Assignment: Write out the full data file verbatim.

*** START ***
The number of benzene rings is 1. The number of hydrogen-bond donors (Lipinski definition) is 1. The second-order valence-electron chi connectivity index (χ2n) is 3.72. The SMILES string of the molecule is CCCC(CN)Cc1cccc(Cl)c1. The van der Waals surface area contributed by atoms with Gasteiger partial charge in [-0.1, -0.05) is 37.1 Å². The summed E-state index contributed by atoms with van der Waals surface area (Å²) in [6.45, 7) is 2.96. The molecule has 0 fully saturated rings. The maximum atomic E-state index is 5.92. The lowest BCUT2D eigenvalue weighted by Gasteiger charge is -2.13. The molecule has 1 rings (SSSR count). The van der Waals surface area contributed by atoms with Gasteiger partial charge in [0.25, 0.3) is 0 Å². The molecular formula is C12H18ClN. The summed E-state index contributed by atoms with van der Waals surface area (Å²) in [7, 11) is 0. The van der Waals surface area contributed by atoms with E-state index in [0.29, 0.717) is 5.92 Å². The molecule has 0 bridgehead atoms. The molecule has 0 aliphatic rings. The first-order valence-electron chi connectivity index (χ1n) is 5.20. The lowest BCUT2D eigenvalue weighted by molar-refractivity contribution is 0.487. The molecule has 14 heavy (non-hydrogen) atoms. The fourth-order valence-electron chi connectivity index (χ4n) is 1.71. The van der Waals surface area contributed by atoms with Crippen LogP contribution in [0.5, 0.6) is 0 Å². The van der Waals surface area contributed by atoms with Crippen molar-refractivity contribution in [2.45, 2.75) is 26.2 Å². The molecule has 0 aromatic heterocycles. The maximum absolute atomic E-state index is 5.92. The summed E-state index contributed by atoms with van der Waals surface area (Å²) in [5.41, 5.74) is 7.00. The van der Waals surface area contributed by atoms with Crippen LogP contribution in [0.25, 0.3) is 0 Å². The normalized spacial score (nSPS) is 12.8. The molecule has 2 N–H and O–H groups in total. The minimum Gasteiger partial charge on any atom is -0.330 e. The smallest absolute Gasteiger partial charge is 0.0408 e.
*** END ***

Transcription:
The number of benzene rings is 1. The number of hydrogen-bond donors (Lipinski definition) is 1. The second-order valence-electron chi connectivity index (χ2n) is 3.72. The SMILES string of the molecule is CCCC(CN)Cc1cccc(Cl)c1. The van der Waals surface area contributed by atoms with Gasteiger partial charge in [-0.1, -0.05) is 37.1 Å². The summed E-state index contributed by atoms with van der Waals surface area (Å²) in [6.45, 7) is 2.96. The molecule has 0 fully saturated rings. The maximum atomic E-state index is 5.92. The lowest BCUT2D eigenvalue weighted by Gasteiger charge is -2.13. The molecule has 1 rings (SSSR count). The van der Waals surface area contributed by atoms with Gasteiger partial charge in [0.25, 0.3) is 0 Å². The molecular formula is C12H18ClN. The summed E-state index contributed by atoms with van der Waals surface area (Å²) in [7, 11) is 0. The van der Waals surface area contributed by atoms with E-state index in [0.29, 0.717) is 5.92 Å². The molecule has 0 bridgehead atoms. The molecule has 0 aliphatic rings. The first-order valence-electron chi connectivity index (χ1n) is 5.20. The lowest BCUT2D eigenvalue weighted by molar-refractivity contribution is 0.487. The molecule has 14 heavy (non-hydrogen) atoms. The fourth-order valence-electron chi connectivity index (χ4n) is 1.71. The van der Waals surface area contributed by atoms with Crippen LogP contribution in [0.5, 0.6) is 0 Å². The van der Waals surface area contributed by atoms with Crippen molar-refractivity contribution in [2.45, 2.75) is 26.2 Å². The molecule has 0 aromatic heterocycles. The maximum absolute atomic E-state index is 5.92. The summed E-state index contributed by atoms with van der Waals surface area (Å²) in [5.41, 5.74) is 7.00. The van der Waals surface area contributed by atoms with Crippen LogP contribution in [0.25, 0.3) is 0 Å². The normalized spacial score (nSPS) is 12.8. The molecule has 2 N–H and O–H groups in total. The minimum Gasteiger partial charge on any atom is -0.330 e. The smallest absolute Gasteiger partial charge is 0.0408 e.